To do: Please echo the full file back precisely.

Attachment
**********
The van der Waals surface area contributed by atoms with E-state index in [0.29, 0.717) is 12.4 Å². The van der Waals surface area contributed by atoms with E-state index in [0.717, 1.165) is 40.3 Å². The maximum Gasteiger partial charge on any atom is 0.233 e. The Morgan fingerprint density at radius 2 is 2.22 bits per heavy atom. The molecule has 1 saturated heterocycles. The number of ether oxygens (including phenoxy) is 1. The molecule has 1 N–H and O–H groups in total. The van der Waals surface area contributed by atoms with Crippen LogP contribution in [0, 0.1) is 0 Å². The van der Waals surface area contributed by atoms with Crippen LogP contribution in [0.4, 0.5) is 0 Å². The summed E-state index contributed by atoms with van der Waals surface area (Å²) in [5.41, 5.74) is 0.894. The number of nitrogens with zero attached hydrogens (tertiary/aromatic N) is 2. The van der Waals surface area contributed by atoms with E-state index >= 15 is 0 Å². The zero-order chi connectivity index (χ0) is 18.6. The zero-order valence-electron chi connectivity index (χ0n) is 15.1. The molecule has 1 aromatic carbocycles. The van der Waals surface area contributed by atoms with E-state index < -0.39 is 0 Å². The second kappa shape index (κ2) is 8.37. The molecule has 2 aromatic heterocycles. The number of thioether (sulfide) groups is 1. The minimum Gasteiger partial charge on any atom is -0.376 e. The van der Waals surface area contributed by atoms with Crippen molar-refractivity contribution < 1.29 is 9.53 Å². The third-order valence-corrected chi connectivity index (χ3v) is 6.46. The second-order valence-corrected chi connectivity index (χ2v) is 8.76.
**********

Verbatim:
The van der Waals surface area contributed by atoms with E-state index in [0.29, 0.717) is 12.4 Å². The van der Waals surface area contributed by atoms with E-state index in [0.717, 1.165) is 40.3 Å². The maximum Gasteiger partial charge on any atom is 0.233 e. The Morgan fingerprint density at radius 2 is 2.22 bits per heavy atom. The molecule has 1 saturated heterocycles. The number of ether oxygens (including phenoxy) is 1. The molecule has 1 N–H and O–H groups in total. The van der Waals surface area contributed by atoms with Crippen LogP contribution in [0, 0.1) is 0 Å². The van der Waals surface area contributed by atoms with Crippen LogP contribution in [0.4, 0.5) is 0 Å². The summed E-state index contributed by atoms with van der Waals surface area (Å²) in [5.41, 5.74) is 0.894. The number of nitrogens with zero attached hydrogens (tertiary/aromatic N) is 2. The van der Waals surface area contributed by atoms with E-state index >= 15 is 0 Å². The zero-order chi connectivity index (χ0) is 18.6. The zero-order valence-electron chi connectivity index (χ0n) is 15.1. The molecule has 1 aromatic carbocycles. The van der Waals surface area contributed by atoms with E-state index < -0.39 is 0 Å². The second kappa shape index (κ2) is 8.37. The molecule has 2 aromatic heterocycles. The number of thioether (sulfide) groups is 1. The minimum Gasteiger partial charge on any atom is -0.376 e. The van der Waals surface area contributed by atoms with Crippen molar-refractivity contribution < 1.29 is 9.53 Å². The third-order valence-corrected chi connectivity index (χ3v) is 6.46. The second-order valence-corrected chi connectivity index (χ2v) is 8.76.